Not too long ago, I was sent a card of Italian Mohair by Don Lux, prominent tenkara angler and the organizer of the recent tenkara fly swap. He wanted to see what I could come up with.
Mohair is a notoriously difficult material to work with. It’s slippery and doesn’t dub very well, but what it lacks in cooperation it makes up for in looks.
Mohair is buggy and translucent like seal but is finer. In fact, it’s often used as a seal substitute.
I haven’t used mohair since I was tying flies for steelhead or leech patterns for stillwater and it’s a material that I haven’t really incorporated into my tenkara tying (partially because I have real seal). But, the stuff Don sent me was too beautiful not to try. So I leapt at the opportunity.
It’s a gorgeous camel color strung with a wool twist. Usually, people wrap it like chenille, but I wanted to use it in a sakasa kebari and it would be too big.
So the obvious choice was to comb it out of the brush and incorporate it into a blend with my dubbing mixer (using a material that’s a little easier to dub).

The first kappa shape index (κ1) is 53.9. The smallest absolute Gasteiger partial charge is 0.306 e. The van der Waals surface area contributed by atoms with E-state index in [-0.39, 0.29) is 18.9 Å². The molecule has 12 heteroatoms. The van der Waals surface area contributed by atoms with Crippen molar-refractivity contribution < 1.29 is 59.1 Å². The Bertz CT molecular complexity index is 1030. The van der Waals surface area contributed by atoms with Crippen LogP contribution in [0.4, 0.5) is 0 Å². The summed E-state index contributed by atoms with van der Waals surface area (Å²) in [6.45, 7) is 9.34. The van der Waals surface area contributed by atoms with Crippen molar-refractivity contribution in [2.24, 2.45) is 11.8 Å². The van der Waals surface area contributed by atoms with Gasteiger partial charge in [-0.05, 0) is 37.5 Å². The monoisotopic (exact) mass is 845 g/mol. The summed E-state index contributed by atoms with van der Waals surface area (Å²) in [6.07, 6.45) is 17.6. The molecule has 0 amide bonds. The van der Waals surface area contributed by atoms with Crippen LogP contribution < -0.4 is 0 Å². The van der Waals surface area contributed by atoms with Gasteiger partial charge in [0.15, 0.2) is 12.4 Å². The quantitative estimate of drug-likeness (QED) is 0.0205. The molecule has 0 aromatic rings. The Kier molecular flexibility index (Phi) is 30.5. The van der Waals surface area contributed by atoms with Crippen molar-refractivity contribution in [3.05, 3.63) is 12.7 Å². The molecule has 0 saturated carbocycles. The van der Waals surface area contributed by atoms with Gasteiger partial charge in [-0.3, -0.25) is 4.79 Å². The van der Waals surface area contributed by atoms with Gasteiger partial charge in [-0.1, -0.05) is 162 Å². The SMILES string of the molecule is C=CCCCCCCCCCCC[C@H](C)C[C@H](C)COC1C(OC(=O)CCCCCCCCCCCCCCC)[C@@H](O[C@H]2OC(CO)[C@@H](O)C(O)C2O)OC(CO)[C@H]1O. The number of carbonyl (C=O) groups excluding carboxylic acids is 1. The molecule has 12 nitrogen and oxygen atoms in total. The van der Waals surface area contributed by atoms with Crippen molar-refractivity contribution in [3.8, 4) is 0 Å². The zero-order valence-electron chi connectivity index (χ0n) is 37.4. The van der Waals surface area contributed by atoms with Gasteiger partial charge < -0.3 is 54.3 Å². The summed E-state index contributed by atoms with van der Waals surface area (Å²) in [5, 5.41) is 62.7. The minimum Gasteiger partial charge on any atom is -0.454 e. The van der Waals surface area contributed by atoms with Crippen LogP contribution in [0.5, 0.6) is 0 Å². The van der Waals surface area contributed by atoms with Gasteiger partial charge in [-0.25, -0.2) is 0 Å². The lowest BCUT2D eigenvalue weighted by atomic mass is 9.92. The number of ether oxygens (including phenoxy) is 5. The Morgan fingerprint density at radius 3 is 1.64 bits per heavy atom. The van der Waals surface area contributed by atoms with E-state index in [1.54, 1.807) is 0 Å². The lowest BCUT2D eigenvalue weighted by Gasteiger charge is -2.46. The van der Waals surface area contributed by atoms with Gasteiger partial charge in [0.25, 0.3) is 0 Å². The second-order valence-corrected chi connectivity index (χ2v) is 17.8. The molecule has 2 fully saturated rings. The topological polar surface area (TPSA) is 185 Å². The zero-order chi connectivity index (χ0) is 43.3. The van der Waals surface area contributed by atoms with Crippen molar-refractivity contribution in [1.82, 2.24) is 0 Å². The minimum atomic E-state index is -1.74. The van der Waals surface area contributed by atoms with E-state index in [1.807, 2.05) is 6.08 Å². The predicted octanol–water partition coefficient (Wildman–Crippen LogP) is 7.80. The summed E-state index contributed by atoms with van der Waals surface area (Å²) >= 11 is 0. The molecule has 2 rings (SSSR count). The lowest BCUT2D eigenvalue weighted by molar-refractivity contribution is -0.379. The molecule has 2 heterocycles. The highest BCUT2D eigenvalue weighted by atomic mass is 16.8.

I wanted the fly to have a brownish/gold impression so I came up with a mixture of the mohair and brown dubbing for the thorax.
That decided, I then thought it would look really interesting if I used contrasting pheasant and partridge hackle and a black, eyeless hook with a red loop for a hotspot.
The only thing that was missing was what to use for the abdomen.
I settled on gold silk thread as this seemed to compliment the other colors well.
Hook: Eyeless #3, black nickel silver
Thread: YLI Silk Thread, gold
Loop Eye: Silk Bead Cord, red
Hackle: 2 turns of grey partridge followed by 2 turns of brown pheasant
Thorax: Blend of mohair and vicuña dubbing, Earth
Abdomen: YLI Silk Thread, gold
The result is a very messy, scraggly fly that gives the impression of a delicious, complicated little creature.
It’s not a ground-breaking pattern by any means, but I think it’s handsome nonetheless.
I don’t have a name for it and likely won’t tie any more, but I always love to experiment with different materials so it was fun. And I will definitely keep mohair on my rotation list from now on for my own custom dubbing mixtures. Thanks Don!